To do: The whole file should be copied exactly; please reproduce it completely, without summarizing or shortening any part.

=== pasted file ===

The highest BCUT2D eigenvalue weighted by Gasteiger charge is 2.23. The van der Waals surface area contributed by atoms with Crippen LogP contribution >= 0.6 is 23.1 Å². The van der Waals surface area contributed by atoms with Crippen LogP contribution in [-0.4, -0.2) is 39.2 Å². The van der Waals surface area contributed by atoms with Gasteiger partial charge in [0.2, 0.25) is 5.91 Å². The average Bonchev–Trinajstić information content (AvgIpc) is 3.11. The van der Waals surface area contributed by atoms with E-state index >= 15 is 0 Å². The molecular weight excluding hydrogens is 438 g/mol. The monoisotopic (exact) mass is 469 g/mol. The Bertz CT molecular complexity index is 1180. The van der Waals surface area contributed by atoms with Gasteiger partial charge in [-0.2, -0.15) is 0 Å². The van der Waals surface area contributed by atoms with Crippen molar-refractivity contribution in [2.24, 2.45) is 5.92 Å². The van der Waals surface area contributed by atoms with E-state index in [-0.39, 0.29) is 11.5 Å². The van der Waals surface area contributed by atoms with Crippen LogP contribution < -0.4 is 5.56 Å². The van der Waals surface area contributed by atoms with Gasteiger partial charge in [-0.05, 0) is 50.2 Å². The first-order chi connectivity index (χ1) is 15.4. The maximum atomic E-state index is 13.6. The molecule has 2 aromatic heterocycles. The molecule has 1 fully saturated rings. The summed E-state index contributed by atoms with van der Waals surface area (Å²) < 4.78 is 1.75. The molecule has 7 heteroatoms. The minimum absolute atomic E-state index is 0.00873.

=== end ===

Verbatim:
The highest BCUT2D eigenvalue weighted by Gasteiger charge is 2.23. The van der Waals surface area contributed by atoms with Crippen LogP contribution >= 0.6 is 23.1 Å². The van der Waals surface area contributed by atoms with Crippen LogP contribution in [-0.4, -0.2) is 39.2 Å². The van der Waals surface area contributed by atoms with Gasteiger partial charge in [0.2, 0.25) is 5.91 Å². The average Bonchev–Trinajstić information content (AvgIpc) is 3.11. The van der Waals surface area contributed by atoms with E-state index >= 15 is 0 Å². The molecular weight excluding hydrogens is 438 g/mol. The monoisotopic (exact) mass is 469 g/mol. The Bertz CT molecular complexity index is 1180. The van der Waals surface area contributed by atoms with Gasteiger partial charge in [-0.2, -0.15) is 0 Å². The van der Waals surface area contributed by atoms with Crippen molar-refractivity contribution in [2.24, 2.45) is 5.92 Å². The van der Waals surface area contributed by atoms with E-state index in [-0.39, 0.29) is 11.5 Å². The van der Waals surface area contributed by atoms with Crippen LogP contribution < -0.4 is 5.56 Å². The van der Waals surface area contributed by atoms with Gasteiger partial charge in [-0.05, 0) is 50.2 Å². The first-order chi connectivity index (χ1) is 15.4. The maximum atomic E-state index is 13.6. The molecule has 2 aromatic heterocycles. The molecule has 1 fully saturated rings. The summed E-state index contributed by atoms with van der Waals surface area (Å²) < 4.78 is 1.75. The molecule has 7 heteroatoms. The minimum absolute atomic E-state index is 0.00873.